*Disclaimer: 1) I know this is a touchy subject, I’m only trying to add to the dialogue. 2) I proofread with my son in the room, so was distracted, but wanted to get this “out there”. :)
There has obviously been a lot of discussion in both traditional media and the edublogosphere about assessing teacher quality. Most of the assessment schemes have come from outside education and most educators seem to have spent their time criticizing these schemes. Instead of criticizing, I want to invest in a dialogue (not give an absolute answer) about how teacher quality might be usefully assessed. While I would support paying “better” teachers more, the point of this post is only to brainstorm a way to assess teacher quality, not how, or if, teachers should be paid more based on these assessments (even if “better” teachers did get paid more, the amount would probably be insulting).
First, I believe we have to face what I believe to be an honest truth. Some teachers are better than others and some teachers do work harder than others. Right now, there are very few avenues for more talented or more hard-working teachers to be rewarded. Yes, teaching itself is a reward and, as educators, we all know intrinsic motivation is far superior to extrinsic motivation, yet we all have an ego. We all appreciate being recognized for our talents and efforts. Unfortunately, there just aren’t enough awards, edublog or otherwise :), to go around.
So how do we know if a teacher is of “high quality”? I don’t think we need to compare teachers to each other, but I think there may be value in identifying what makes a “good” teacher. While we might claim good teaching is like pornography (we know it when we see it), being able to articulate what constitutes good teaching is important. Once we can accurately describe “good teaching” we can begin to help those teachers who are not there yet to improve. Once we can articulate “good teaching” we can reward those teachers who have the talent and/or have put in the hard work of becoming “good”.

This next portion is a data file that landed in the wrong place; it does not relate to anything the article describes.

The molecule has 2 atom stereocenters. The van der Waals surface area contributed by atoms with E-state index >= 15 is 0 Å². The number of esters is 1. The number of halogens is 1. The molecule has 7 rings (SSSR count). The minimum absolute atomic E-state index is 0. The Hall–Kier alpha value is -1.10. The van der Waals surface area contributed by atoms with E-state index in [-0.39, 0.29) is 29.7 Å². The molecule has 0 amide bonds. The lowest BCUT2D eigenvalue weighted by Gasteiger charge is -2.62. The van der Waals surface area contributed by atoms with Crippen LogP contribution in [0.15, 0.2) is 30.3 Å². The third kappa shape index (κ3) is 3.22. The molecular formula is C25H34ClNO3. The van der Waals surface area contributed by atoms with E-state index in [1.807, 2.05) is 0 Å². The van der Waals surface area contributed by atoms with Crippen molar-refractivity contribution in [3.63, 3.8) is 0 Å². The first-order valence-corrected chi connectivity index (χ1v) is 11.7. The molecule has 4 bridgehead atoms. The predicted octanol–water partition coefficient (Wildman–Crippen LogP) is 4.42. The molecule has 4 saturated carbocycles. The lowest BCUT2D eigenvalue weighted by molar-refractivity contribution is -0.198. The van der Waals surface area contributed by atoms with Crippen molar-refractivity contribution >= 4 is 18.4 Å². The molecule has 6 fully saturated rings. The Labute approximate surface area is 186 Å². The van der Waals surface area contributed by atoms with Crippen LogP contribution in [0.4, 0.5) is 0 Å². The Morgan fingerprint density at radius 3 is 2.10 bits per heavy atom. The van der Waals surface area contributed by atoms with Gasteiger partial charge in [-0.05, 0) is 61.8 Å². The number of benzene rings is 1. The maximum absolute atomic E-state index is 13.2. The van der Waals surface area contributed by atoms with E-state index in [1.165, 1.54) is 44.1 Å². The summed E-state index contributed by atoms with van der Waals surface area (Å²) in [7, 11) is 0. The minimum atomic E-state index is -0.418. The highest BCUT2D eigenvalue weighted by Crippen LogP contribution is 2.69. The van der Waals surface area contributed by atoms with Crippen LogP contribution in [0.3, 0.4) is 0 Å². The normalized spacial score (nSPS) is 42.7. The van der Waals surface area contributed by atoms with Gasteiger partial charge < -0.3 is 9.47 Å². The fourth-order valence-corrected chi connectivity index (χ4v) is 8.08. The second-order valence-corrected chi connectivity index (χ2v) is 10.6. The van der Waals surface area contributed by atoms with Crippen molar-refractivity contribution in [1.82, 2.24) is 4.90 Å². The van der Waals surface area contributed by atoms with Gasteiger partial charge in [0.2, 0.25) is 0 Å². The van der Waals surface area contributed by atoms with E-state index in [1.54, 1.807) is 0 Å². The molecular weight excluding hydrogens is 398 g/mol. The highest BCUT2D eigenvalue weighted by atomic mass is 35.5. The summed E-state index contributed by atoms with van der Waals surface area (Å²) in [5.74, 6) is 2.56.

Importantly, looking at student test scores is not the way to assess teacher quality. Different classes have different students, different tests produce different results, students will test differently on different days, etc. Instead we should be looking at what teachers do. When a medical doctor/surgeon is assessed they are not assessed based solely on patient survival rates. If so, very few doctors would likely enter specialties with high mortality rates. The doctor is not solely judged against whether a patient gets better, but if the doctor took the appropriate steps in treatment. So, we should be looking at teachers in the act of teaching. That is, to what extent is the teacher taking appropriate steps to promote student learning. Teachers cannot force students to learn, but they can promote/encourage student learning.
So, if teachers might be more accurately assessed by what they DO in a classroom, what things would we expect to see high quality teachers doing? What things would we see them not doing?
I’ll share my ideas in a separate post, but the teacher in me wants to know what you think first. :)